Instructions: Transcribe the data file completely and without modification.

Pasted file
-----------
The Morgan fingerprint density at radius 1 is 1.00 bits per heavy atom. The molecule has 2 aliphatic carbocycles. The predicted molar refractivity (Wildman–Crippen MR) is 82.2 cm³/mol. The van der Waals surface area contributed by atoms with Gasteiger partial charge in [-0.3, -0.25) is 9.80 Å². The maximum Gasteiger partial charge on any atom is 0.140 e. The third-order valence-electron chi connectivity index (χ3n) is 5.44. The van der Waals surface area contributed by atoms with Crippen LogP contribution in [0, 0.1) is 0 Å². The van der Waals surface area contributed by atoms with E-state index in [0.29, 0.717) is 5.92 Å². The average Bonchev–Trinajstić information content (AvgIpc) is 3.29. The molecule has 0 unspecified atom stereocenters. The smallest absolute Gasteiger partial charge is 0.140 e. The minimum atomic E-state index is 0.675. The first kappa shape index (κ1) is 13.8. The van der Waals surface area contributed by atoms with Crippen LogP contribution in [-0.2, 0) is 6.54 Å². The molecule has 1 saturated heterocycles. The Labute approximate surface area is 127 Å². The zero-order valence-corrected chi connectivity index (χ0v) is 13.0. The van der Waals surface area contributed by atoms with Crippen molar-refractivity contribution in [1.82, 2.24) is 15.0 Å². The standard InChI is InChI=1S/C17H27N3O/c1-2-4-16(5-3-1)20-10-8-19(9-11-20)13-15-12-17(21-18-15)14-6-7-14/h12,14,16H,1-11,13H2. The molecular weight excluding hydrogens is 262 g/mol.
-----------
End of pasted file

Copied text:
The Morgan fingerprint density at radius 1 is 1.00 bits per heavy atom. The molecule has 2 aliphatic carbocycles. The predicted molar refractivity (Wildman–Crippen MR) is 82.2 cm³/mol. The van der Waals surface area contributed by atoms with Gasteiger partial charge in [-0.3, -0.25) is 9.80 Å². The maximum Gasteiger partial charge on any atom is 0.140 e. The third-order valence-electron chi connectivity index (χ3n) is 5.44. The van der Waals surface area contributed by atoms with Crippen LogP contribution in [0, 0.1) is 0 Å². The van der Waals surface area contributed by atoms with E-state index in [0.29, 0.717) is 5.92 Å². The average Bonchev–Trinajstić information content (AvgIpc) is 3.29. The molecule has 0 unspecified atom stereocenters. The smallest absolute Gasteiger partial charge is 0.140 e. The minimum atomic E-state index is 0.675. The first kappa shape index (κ1) is 13.8. The van der Waals surface area contributed by atoms with Crippen LogP contribution in [-0.2, 0) is 6.54 Å². The molecule has 1 saturated heterocycles. The Labute approximate surface area is 127 Å². The zero-order valence-corrected chi connectivity index (χ0v) is 13.0. The van der Waals surface area contributed by atoms with Crippen molar-refractivity contribution in [1.82, 2.24) is 15.0 Å². The standard InChI is InChI=1S/C17H27N3O/c1-2-4-16(5-3-1)20-10-8-19(9-11-20)13-15-12-17(21-18-15)14-6-7-14/h12,14,16H,1-11,13H2. The molecular weight excluding hydrogens is 262 g/mol.